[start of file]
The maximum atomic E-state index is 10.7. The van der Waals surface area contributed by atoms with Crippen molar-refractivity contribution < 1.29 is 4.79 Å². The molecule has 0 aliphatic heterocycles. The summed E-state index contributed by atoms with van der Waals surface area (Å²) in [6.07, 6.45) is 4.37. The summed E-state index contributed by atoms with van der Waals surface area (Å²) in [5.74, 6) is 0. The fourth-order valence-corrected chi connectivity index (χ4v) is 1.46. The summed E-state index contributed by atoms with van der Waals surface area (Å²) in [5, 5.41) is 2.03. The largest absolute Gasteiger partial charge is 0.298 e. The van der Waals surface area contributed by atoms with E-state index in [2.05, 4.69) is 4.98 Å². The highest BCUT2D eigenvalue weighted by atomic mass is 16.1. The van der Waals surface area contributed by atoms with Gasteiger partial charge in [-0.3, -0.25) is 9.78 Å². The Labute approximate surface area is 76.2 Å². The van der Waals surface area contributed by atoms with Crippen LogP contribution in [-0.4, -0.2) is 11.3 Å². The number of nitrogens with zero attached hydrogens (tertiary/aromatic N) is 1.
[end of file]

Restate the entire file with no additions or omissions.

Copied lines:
The maximum atomic E-state index is 10.7. The van der Waals surface area contributed by atoms with Crippen molar-refractivity contribution < 1.29 is 4.79 Å². The molecule has 0 aliphatic heterocycles. The summed E-state index contributed by atoms with van der Waals surface area (Å²) in [6.07, 6.45) is 4.37. The summed E-state index contributed by atoms with van der Waals surface area (Å²) in [5.74, 6) is 0. The fourth-order valence-corrected chi connectivity index (χ4v) is 1.46. The summed E-state index contributed by atoms with van der Waals surface area (Å²) in [5, 5.41) is 2.03. The largest absolute Gasteiger partial charge is 0.298 e. The van der Waals surface area contributed by atoms with E-state index in [2.05, 4.69) is 4.98 Å². The highest BCUT2D eigenvalue weighted by atomic mass is 16.1. The van der Waals surface area contributed by atoms with Gasteiger partial charge in [-0.3, -0.25) is 9.78 Å². The Labute approximate surface area is 76.2 Å². The van der Waals surface area contributed by atoms with Crippen LogP contribution in [-0.4, -0.2) is 11.3 Å². The number of nitrogens with zero attached hydrogens (tertiary/aromatic N) is 1.